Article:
Banarasi brocade boasts of the traditional culture and the narration of rich Indian textiles, which is true. It has been a substance of admiration for all and from the times of Kingdoms and Palaces to the todays modish ethnicity.
Banarasi Brocade is said to have its origin from the very older times like Buddhist period. There is also a second statement that it has its origins from Mughal Empire during 14th Century. Women were too much fascinated towards these fabrics, who have been attiring cottons since long time. Banaras is the center of silk weaving in India since time immemorial. The work is highly practiced in this region by the large number of communities. They work on Jaala looms. There were two types of materials, the former being the kinkhab which had immense weight to wear and was hence used for trappings, hangings and furnishing. The stuff which incorporated Zari patterns were light in weight, considered most appropriate for clothing and were considered as genuine brocades.
Brocades are the textile which has a regular weaving where the weft thread passes over the warp normally. Usually, when a gold and silver thread is densely woven with the textile thread special threads are riveted in between by omitting along the channel of the standard weft over a definite quantity of warp threads according to the pattern and omitting is done regularly through set type of patterns. The heddles so arranged, on different occasions, elevate and depress asymmetrical threads in turn, as required in the pattern.
Different Varieties of Banarasi legend
Selects of Banarasi saris that are available in the market are Tanchoi, Jangla, Vaskat, Cutwork, Tissue, and Butidar that are made of silk weft and brocaded with additional weft styles in different outputs with designs like buties, bells, creepers and buttas in the base or on the border for alluring look. Nuptials are sanctified with brocade draperies glowing all over the bride. These fabrics hold the importance of playing a chief role in the most blissfully blessed venerated moments of our life
Silk Jamdani- The
silk Jamdani is a scientific array of brocade conventionally woven in Banaras and
one of the premium products to come out of the looms of Banaras. Silk
fabric is brocaded with cotton and hardly ever with zari threads. Jamdani is
woven by transfixing the pattern thread between a changeable numbers of warp
threads in fraction to the dimension of the design, throwing the shuttle to go
by the normal weft. This process is repeated wherein the dimension and insertion
of the thread is according to the nature of the pattern. Jamdani is
characterized by complex designs.
Jangla Saree- This is made by brocading styles in bright silk threads amidst the gold and silver motifs of the brocade cluster. Jangalas rowdy motifs are amongst the eldest in Banaras brocades. All over Jal Jangla design to get the stylish work of the sarees and also used meena work for the decoration of the fabrics. The exclusive design saree has long duration accomplished work; costly fabrics are extensively acknowledged during the wedding juncture.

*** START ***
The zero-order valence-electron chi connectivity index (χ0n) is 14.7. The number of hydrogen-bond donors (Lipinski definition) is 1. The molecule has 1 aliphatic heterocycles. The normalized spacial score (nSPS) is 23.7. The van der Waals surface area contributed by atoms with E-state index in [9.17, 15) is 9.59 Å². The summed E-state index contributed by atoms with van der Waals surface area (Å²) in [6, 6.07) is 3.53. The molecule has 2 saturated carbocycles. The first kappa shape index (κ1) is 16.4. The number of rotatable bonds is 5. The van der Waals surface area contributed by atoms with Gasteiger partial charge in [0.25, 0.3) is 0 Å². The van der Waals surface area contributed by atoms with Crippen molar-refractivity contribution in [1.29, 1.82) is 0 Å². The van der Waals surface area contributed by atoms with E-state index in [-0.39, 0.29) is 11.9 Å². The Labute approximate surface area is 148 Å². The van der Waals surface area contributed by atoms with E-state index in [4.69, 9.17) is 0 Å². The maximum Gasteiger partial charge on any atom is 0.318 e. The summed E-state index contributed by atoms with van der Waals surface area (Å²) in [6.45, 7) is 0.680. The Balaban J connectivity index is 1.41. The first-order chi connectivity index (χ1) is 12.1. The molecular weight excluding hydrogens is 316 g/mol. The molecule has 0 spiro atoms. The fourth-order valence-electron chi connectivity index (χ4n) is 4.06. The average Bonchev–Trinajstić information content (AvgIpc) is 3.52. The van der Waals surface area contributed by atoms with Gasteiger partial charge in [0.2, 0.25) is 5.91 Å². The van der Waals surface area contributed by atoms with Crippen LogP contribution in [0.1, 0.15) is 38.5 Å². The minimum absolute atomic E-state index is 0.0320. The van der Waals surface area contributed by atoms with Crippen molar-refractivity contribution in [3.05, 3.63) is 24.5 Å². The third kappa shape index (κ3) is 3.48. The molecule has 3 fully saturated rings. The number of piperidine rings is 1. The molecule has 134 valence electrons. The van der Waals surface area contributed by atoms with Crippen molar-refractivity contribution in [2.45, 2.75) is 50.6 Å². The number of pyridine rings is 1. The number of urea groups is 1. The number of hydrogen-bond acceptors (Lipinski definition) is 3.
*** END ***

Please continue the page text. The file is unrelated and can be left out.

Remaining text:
Tanchoi Saree- These saris are woven using vibrant colours and extra weft silk yarn in different pattern. This variety is known as tanchoi. The field has a densely spread minute diaper of Jamawar style paisley. The end panel has large motifs of multiple paisley forms-one growing out of the other. The borders and the cross-borders of the end section, generally have minute paisley climbing patterns. Tanchoi fabric has a momentous eminence in India as well as around the globe.
Tissue Saree- The renowned Zari brocade weavers of Banaras have evolved a technique of weaving tissue material which looked like golden cloth. By running Zari in weft a combination of Zari and silk in extra-weft (pattern thread) and silk in warp, the weave of this sari has densely patterned with golden lotuses floating in a glimmering pond. The 'drops of water' are created by cut work technique. The borders and the end panel have a diaper of diamond patterns enclosed by a border of running paisley motifs. Tissue saris are most popular as wedding saris among the affluent. Tissue sari has glazed, shining character due to the use of real gold Zari/Silver Zari in weft on silk warp ground are ornamented with the particulars traditional design such as Jangla Butidar, Shikargah menadar etc.
Cutwork Saree- This saree is all set by cut work technique on plain base after eliminating the hovering thread which is not woven during the weaving process giving a transparent look. Cut-work is the cheaper adaptation of the Jamdani. In cut work the pattern is made to run from selvage to selvage letting it suspend freely between two motifs and the extra-thread is cut by hand, giving the effect of Jamdani
Saree- The most eye-catching characteristic of this pattern is that it is brocaded with threads in gold, and silver and silk. Due to darker shade of gold and lighter of silver, this variety of patterning in brocade is conventionally known as Ganga-Jamuna, signifying the meeting of these two rivers which have dark and light shades of water. The main motif of this pattern is a flower or a bouquet of flowers. A somewhat smaller and dappled bouquet is spread all over the base.
World wide recognition and protection is now provided to the
Banarasi brocade. In order to certify that, a GI certificate is granted by the
Centre, under the Geographical Indication of Goods (Registration and
Protection) Act, 1999 as a symbol of guarantee and protection. It pledges that
the product under consideration was produced in a particular geographical
region or locality from where it draws its unique individuality. It act as an
assurance to the user that his money has been exhausted on an authentic good as
well as it protects the producer against low-priced goods trying to misrepresent
the real relics.